5 Reasons to Use Witch Hazel in Your Skin Care Regime
Witch hazel skin benefits are impressive, even to a dermatologist. I recommend that you consider adding Hamamelis virginiana, better known as witch hazel, to your skin care routine.
Witch hazel has a number of proven benefits for your skin.
There are also several more benefits that have been observed throughout history, but have not been subjected to rigorous scientific study. Many homes contain a bottle of witch hazel in the bathroom cupboard along with all the medicines and first aid kit – and for good reason. Witch hazel is helpful and handy to have around.
What can witch hazel potentially do for your skin?
The answer to that question is complicated. The reason it’s complicated is that that the distilled witch hazel sold in drug stores may not contain the correct amount of the most potent medicinal ingredients of Hamamelis virginiana, such as the tannins (see below). That said, witch hazel bark has been shown to have the following benefits when applied to the skin:
It acts as a topical antioxidant much like green tea. It contains polyphenolic compounds that may protect skin from sunburn and photoaging. Of course, you still need sunscreen.
- It offers an anti-inflammatory benefit after sunburn, meaning it can soothe sunburn pain and redness.
- It can help soothe irritated skin. It has been shown to soothe redness and lower the loss of your body’s natural moisture when applied to irritated skin.
- It has some weak effectiveness against some of the common germs such as Staph, Candida, and viruses like the herpes virus and influenza.
- People have used it for years as a non-irritating skin toner to help remove skin oils. In my opinion, it beats alcohol for that job on sensitive skin.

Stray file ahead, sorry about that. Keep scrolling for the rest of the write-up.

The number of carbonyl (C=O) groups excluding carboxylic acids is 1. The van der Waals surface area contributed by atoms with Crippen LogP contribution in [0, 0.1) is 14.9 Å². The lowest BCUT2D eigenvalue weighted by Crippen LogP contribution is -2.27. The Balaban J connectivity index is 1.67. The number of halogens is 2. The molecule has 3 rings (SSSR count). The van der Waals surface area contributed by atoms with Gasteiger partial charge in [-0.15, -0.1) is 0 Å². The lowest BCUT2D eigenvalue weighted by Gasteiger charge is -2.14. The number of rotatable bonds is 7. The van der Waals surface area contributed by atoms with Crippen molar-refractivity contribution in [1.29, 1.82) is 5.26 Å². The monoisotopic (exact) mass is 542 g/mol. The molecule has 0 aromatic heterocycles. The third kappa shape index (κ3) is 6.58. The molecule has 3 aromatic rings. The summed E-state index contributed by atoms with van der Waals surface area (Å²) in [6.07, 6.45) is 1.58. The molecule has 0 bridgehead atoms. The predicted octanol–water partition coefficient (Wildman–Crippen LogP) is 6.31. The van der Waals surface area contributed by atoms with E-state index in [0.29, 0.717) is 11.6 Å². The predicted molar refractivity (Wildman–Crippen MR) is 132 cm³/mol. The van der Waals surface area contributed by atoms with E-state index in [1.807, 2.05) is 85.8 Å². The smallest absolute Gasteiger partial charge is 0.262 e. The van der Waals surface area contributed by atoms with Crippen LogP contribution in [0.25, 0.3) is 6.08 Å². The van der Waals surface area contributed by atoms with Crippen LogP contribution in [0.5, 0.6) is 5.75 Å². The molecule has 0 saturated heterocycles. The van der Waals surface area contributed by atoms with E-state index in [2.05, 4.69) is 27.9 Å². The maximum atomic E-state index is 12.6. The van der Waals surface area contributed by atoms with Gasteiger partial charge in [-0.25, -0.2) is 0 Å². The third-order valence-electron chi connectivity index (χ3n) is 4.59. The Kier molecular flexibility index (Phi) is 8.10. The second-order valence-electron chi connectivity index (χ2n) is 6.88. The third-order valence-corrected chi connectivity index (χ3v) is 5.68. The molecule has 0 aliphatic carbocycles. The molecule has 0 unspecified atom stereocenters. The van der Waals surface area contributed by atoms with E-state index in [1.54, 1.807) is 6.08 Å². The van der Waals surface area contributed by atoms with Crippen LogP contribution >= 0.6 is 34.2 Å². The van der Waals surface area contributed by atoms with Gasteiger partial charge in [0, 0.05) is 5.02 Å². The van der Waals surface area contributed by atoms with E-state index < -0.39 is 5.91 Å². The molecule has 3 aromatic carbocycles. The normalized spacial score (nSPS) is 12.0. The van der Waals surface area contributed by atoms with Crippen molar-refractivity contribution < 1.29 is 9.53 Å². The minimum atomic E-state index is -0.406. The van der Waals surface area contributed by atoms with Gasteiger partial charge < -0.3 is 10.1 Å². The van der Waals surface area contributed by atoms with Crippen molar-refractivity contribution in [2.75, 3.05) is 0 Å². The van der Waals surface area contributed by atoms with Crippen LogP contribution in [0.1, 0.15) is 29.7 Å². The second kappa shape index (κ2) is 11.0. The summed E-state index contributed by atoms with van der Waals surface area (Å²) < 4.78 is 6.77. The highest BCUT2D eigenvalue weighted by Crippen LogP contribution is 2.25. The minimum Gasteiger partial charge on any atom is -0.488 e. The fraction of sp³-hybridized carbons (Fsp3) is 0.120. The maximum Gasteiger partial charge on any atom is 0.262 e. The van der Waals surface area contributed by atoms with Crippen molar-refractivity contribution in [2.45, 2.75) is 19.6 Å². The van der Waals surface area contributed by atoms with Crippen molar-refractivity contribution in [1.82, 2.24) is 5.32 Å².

Witch hazel has also been touted as helping heal bruises and treating varicose veins and hemorrhoids. I don’t think there is any real evidence for these claims though. Just the application of something that’s cooling to the skin will constrict blood vessels.
I also could not find any good evidence for resolution of bruising with the use of witch hazel, though the anti-inflammatory effect theoretically may help with pain and swelling from a bruise.
The bottom line about witch hazel benefits for skin:
Witch hazel is virtually harmless, so it makes a good home remedy to experiment with on skin inflammations like bug bites, acne redness, sunburn, irritated skin, seborrheic dermatitis etc. I also think it makes an excellent facial skin toner.
I created a deeply hydrating and healing facial toner made from organic witch hazel. My Naturally Hydrating Pore Minimizing toner combines organic witch hazel with organic rose hydrosol, glycerin and hyaluronic acid. My rosacea and seborrheic dermatitis prone complexion is soothed by this unique toner. My sensitive skin patients and customers love it as much as I do.
I have sensitive skin with rosacea that also happens to be oily in the Tzone, and dry elsewhere. The naturally hydrating pore minimizing facial toner is the best toning product I have ever used! It does not sting, it’s very gentle, non-drying, and yet still does the job I want. I am so happy to have found it. ECM 7/20
I personally love witch hazel and use it in my practice. It means that it’s OK in my opinion to experiment with it, of course within good common sense.
- We use witch hazel as a facial toner in our aesthetician treatments.
- I use it myself to calm my seborrhea and rosacea in my Naturally Hydrating Toner that my sensitive skin loves.
- I used it as a teen too for my acne-prone skin.
- We also use it in our laser suite to remove skin-numbing medicine before procedures.
Witch hazel is a time-honored skin care product with so many uses.
Click here to try my Naturally Hydrating Pore Minimizing Witch Hazel Toner ideal for sensitive skin suffering from conditions such as rosacea and seborrheic dermatitis.
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A note about extrapolating scientific and folk medicine results for witch hazel to modern commercial preparations:
Traditionally, witch hazel was used by Native Americans after it was prepared in a decoction. A decoction is the boiling of something, like the bark of the witch hazel plant, to extract many of the components, including the tannins (with all the good antioxidants), the essential oils, and the saponins (soap-like fraction).
Commercially produced witch hazel is distilled, which is different. Scientific studies are mostly done on concentrated fractions of the witch hazel components. This means that you can’t exactly equate the results. That said, witch hazel is harmless and time honored in American households.